SFA Survey Reveals Recovery Reaching SMEs
16th December 2015
Launching the results of the SFA 2015 Training Survey, Linda Barry, Assistant Director of the Small Firms Association (SFA) said the responses demonstrated that the recovery is finally being felt by small businesses.
“The results of this survey clearly show that small firms are emerging from the ‘survival mode’ of the last seven years and focusing on capacity-building, upskilling and attracting new talent. The post-crisis business landscape is very different from what existed before and small firms recognise that well-trained management and staff are key to the future success of the business.”
The survey demonstrates widespread recognition of the value of training for small firms. Results showed that:
– 85% of small companies have undertaken training in the 12 months to September 2015. This figure was highest in Munster at 97% and lowest in Ulster at 43%.
– One third of small companies say that they have a formal training budget set aside each year.
– Small companies prefer formal training delivered by external providers, although respondents also recognised the importance of on the job training provided by managers and colleagues.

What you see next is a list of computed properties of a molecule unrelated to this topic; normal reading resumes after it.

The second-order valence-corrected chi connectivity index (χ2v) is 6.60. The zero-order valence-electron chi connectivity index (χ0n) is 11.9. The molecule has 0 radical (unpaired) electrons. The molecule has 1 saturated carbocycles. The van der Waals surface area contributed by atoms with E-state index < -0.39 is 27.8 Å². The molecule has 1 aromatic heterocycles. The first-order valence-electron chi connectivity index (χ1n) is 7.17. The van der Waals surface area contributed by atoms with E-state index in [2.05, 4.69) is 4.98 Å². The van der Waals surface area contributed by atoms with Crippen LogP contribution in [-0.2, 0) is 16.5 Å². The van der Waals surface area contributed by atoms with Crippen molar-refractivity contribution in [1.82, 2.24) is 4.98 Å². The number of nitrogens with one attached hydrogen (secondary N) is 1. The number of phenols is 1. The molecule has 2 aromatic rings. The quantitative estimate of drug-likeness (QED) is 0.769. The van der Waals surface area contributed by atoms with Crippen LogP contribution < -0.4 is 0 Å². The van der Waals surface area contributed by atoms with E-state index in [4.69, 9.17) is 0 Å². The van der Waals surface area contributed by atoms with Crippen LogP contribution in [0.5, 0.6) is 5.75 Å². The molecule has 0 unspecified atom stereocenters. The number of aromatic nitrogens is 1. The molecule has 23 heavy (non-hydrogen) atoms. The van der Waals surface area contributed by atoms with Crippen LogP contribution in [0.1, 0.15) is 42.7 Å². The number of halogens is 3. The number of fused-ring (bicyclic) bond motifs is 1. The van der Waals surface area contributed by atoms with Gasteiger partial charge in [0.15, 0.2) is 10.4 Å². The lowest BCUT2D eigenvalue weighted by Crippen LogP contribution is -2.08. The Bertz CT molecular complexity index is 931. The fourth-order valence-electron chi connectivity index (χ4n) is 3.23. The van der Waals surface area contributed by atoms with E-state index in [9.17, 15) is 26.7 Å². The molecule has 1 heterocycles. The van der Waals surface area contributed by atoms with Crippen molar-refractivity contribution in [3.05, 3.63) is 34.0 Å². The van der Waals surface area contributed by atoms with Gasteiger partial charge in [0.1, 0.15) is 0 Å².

She continued: “The main barriers to small firms engaging in training are time and cost. Managers feel that they cannot afford the time away from their business and that releasing their employees for training is too disruptive. Despite these concerns, online training courses do not appeal to the majority of respondents.”
In conclusion, Ms Barry stated “A particular focus must be given by Government to management capacity. Half of all small firms fail in the first 5 years, but OECD research shows that this could be reduced by half if significant investment in management capacity and development were undertaken. This should be a primary focus of the National Skills Strategy and the National Training Fund allocations, as it will have clear results on increased job maintenance and creation.”